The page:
Wednesday, October 2, 2013

October 2: English musician Gordon Matthew Thomas Sumner – AKA Sting with The Police - is 62-years-old today.

Gordon Matthew Thomas Sumner, CBE was born October 2, 1951 in Wallsend, North Tyneside, Tyne and Wear, England. Young Gordon would often assist his father with the early-morning milk-delivery rounds, and by age 10 he became "obsessed" with an old Spanish guitar that had been left behind by a friend of his father.

Gordon would often sneak into nightclubs like the Club A Go-Go, where he would watch acts such as Cream and Jimi Hendrix. After jobs as a bus conductor, a building labourer and a tax officer, he attended Northern Counties College of Education from 1971 to 1974 and qualified as a teacher. He then worked as a schoolteacher at St. Paul's First School in Cramlington for two years.

Sting performed in jazz bands on evenings, weekends, and during breaks from college and from teaching. He played with local jazz bands such as the Phoenix Jazzmen, the Newcastle Big Band, and Last Exit.

He gained his nickname after he performed wearing a black and yellow sweater with hooped stripes while onstage with the Phoenix Jazzmen. Bandleader Gordon Solomon thought that the sweater made him look like a bee, which prompted the nickname "Sting.”

In January 1977, Sting moved from Newcastle to London, and soon joined Stewart Copeland and Henry Padovani (who was soon replaced by Andy Summers) to form the New Wave band the Police. Between 1978 and 1983, they released five chart-topping albums and won six Grammy Awards.

Although their initial sound was punk inspired, the Police soon switched to reggae-tinged rock and minimalist pop. Their last album, Synchronicity, which included their most successful song, "Every Breath You Take,” was released in 1983.

According to Sting, who appeared in the documentary Last Play at Shea, he decided to leave the Police while onstage during the 18 August 1983 concert at Shea Stadium because he felt that playing that venue was "Everest.” While never formally breaking up, after Synchronicity the group agreed to concentrate on solo projects.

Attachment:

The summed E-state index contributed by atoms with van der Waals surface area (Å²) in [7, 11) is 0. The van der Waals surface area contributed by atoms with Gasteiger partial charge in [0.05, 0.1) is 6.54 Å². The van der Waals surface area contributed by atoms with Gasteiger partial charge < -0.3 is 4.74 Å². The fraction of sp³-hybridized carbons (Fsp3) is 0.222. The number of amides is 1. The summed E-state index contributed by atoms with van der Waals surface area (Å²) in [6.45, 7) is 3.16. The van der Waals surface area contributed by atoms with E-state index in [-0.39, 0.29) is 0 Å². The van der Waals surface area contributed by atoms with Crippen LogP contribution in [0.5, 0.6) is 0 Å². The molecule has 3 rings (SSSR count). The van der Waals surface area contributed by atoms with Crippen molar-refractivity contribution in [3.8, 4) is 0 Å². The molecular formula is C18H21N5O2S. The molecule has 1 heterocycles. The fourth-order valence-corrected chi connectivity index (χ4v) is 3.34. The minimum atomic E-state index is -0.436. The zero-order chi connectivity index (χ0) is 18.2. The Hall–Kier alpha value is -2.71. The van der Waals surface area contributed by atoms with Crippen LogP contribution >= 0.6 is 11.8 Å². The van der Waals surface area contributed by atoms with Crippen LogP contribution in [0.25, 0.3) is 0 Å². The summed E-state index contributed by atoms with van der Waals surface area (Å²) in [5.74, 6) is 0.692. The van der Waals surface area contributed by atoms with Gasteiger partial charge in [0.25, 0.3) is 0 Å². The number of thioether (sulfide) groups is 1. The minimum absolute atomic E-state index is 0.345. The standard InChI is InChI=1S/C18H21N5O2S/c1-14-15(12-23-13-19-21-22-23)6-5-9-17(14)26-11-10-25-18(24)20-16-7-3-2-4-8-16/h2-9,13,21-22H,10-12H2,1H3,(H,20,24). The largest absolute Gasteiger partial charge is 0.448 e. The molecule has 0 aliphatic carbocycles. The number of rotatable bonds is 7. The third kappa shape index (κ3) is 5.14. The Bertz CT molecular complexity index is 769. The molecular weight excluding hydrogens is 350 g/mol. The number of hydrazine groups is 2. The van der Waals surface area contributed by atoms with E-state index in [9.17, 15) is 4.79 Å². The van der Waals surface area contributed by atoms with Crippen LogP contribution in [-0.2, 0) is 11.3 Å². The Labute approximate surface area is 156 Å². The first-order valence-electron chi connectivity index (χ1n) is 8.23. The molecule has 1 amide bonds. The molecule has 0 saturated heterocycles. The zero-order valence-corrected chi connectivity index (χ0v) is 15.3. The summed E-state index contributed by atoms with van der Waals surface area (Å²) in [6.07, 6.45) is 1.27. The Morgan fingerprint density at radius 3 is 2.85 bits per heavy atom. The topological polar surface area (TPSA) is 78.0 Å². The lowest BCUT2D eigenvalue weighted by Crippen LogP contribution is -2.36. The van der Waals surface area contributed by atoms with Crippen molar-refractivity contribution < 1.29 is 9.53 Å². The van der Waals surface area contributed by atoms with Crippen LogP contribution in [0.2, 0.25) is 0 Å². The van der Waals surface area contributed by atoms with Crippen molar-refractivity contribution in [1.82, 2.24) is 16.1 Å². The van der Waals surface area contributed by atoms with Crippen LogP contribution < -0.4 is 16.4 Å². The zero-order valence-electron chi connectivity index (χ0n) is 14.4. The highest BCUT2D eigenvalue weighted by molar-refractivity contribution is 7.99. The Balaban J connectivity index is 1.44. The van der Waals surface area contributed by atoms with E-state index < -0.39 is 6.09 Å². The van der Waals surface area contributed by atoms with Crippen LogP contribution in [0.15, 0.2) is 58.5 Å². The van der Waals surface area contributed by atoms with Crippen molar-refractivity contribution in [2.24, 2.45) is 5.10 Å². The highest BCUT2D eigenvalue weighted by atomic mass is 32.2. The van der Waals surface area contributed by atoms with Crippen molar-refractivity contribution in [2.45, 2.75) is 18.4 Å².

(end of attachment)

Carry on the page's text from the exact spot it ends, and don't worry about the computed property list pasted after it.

In September 1981, Sting made his first live solo appearance, performing on all four nights of the fourth Amnesty International benefit The Secret Policeman's Other Ball. He performed solo versions of "Roxanne" and "Message in a Bottle.” In 1982 he released a solo single, "Spread a Little Happiness" from the film version of the Dennis Potter television play Brimstone and Treacle. 

His first solo album, 1985's The Dream of the Blue Turtles, featured a cast of jazz musicians, including Kenny Kirkland, Darryl Jones, Omar Hakim and Branford Marsalis. It included the hit singles "If You Love Somebody Set Them Free,” (backed with the non-LP song "Another Day") "Fortress Around Your Heart,” "Love Is the Seventh Wave,” and "Russians,” the last of which was based on a theme from the Lieutenant Kijé Suite. Within a year, the album reached Triple Platinum and garnered Sting a Grammy nomination for Album of the Year.

Over the years, the band members, particularly Sting, dismissed the possibility of reforming. In 2007, however, the band reformed and undertook a world tour.

For more about Sting, visit his Website at –


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